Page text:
9. The BSP provider provides its own tools, vehicles, and equipment to perform the services.
  10. The BSP can negotiate its own rates.
  11. Consistent with the nature of the work, the BSP can set its own hours and location of work.
  12. The BSP is not performing the type of work for which a license from the Contractor’s State License Board is required. (This is construction work, governed by a different exemption.)

Many established services can adjust their practices by entering into written contracts, making sure they have a business entity, obtaining a business license, advertising, and making sure they do business with multiple clients or customers.  Many service providers in the dairy industry, such as breeders, hoof trimmers, and the like, already provide service to multiple dairies, and with a little bit of paperwork, can adjust their business practices to meet the twelve requirements of the exemption to maintain their independent business relationships.

 

 

This business-to-business exemption does not apply to an individual worker, as opposed to a business entity, who performs labor for services for a contracting business. For this reason, Raimondo & Associates generally recommends that the service provider form an LLC or corporation to maintain clarity as an independent business under the law.  Also, these exemptions and the “ABC Test” do not apply to the relationship between a contractor and an individual performing work pursuant to a subcontract in the construction industry.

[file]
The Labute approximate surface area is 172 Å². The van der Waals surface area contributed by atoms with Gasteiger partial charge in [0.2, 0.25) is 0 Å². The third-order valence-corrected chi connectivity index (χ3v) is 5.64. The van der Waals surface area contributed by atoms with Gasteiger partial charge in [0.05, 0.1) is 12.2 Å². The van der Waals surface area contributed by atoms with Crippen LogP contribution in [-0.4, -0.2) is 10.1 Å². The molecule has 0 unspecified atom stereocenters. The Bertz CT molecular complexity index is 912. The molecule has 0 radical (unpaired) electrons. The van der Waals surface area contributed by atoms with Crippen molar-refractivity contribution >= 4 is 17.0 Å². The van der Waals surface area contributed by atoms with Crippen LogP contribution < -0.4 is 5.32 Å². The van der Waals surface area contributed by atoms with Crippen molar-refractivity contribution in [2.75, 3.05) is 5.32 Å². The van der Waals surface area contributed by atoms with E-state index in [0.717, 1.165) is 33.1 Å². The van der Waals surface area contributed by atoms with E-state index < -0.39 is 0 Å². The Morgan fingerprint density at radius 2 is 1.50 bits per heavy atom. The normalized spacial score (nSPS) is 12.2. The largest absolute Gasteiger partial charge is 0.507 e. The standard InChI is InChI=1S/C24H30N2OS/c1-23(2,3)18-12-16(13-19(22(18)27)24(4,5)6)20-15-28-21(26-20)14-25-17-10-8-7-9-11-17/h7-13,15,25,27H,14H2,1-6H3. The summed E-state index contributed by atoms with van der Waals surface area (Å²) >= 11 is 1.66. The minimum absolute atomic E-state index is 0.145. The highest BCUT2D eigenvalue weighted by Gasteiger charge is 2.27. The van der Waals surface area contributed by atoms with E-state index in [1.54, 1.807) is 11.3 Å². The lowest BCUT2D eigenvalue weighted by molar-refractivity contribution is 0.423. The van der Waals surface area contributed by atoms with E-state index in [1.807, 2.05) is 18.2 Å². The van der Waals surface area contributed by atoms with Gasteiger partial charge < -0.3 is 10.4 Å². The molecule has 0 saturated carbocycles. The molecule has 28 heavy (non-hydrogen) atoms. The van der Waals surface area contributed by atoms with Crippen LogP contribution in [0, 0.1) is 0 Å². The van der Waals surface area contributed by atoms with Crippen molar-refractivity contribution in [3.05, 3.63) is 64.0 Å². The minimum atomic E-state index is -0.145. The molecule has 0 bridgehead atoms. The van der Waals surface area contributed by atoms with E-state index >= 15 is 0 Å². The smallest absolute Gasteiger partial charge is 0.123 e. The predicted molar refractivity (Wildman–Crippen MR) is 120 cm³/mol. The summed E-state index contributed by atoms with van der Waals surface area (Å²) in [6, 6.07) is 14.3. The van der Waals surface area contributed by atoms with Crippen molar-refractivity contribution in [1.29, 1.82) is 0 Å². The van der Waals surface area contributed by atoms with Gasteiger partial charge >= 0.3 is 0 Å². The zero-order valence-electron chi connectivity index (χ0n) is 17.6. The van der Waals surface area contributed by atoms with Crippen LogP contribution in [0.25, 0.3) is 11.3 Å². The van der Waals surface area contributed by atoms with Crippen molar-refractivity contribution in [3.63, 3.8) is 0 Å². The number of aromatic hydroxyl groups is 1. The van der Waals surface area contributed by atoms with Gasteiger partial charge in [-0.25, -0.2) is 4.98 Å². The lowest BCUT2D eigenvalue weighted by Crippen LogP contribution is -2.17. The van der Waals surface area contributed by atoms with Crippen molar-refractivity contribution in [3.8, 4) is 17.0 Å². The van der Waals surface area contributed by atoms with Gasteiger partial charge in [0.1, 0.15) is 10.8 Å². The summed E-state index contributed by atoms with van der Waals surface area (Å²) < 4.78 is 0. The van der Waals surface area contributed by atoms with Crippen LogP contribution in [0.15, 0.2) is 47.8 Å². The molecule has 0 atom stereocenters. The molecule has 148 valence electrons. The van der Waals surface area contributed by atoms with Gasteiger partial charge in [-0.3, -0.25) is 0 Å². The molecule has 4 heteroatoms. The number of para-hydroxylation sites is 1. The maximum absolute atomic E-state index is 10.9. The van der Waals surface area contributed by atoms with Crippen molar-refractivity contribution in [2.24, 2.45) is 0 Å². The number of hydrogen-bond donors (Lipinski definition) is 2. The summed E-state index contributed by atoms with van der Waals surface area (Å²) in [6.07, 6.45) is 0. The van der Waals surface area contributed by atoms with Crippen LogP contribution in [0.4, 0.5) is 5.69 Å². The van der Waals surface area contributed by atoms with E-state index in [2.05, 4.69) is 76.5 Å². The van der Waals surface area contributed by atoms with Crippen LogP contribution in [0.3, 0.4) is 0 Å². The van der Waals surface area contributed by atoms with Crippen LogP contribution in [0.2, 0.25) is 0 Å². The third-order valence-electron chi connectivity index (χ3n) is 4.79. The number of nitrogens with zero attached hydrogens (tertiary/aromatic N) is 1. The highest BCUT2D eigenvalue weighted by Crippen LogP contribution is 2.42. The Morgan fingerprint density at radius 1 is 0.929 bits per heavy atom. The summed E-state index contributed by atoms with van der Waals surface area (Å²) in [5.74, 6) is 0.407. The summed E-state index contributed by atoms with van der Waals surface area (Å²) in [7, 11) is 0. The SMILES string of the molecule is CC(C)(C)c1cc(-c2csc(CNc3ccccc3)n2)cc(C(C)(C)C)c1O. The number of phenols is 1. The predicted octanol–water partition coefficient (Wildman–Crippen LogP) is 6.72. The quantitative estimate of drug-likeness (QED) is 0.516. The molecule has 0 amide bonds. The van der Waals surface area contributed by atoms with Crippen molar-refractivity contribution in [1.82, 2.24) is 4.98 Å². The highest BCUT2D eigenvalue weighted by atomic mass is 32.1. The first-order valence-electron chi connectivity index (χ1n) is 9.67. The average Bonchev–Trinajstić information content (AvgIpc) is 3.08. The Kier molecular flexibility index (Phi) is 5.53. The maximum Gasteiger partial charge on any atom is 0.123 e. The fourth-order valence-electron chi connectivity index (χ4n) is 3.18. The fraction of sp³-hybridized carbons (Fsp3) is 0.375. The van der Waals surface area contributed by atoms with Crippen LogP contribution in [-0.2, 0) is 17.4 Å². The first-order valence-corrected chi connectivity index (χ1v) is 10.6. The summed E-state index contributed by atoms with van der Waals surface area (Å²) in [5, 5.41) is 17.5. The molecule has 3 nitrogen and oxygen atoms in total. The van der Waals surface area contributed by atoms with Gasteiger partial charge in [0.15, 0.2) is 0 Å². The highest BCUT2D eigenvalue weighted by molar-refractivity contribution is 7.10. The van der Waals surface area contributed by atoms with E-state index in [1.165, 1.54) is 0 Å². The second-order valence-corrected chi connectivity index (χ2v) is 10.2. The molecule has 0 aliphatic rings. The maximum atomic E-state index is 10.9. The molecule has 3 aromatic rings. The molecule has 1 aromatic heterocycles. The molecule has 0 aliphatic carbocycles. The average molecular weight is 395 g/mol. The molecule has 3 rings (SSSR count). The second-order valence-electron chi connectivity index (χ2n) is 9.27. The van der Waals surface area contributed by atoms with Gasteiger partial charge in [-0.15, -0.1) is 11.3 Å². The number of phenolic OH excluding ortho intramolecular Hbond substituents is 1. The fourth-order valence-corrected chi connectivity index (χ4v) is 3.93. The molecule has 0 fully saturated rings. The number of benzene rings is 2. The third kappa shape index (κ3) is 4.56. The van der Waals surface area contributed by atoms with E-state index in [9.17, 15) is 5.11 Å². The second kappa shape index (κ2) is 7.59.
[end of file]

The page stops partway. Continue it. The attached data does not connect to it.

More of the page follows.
There will be many variations to compliance, and this article cannot address them all.  But there are solutions, except for those relationships that are truly exclusive, which will have to become employment relationships.  For consultation on specific circumstances, please contact Anthony Raimondo at Raimondo & Associates.

The goal of this article is to provide employers with current labor and employment law information. The contents should not be interpreted or construed as legal advice or opinion. For individual responses to questions or concerns regarding any given situation, the reader should consult with Anthony Raimondo at Raimondo & Associates in Fresno, at (559) 432-3000.

Be the first to comment

Leave a Reply

Your email address will not be published.


*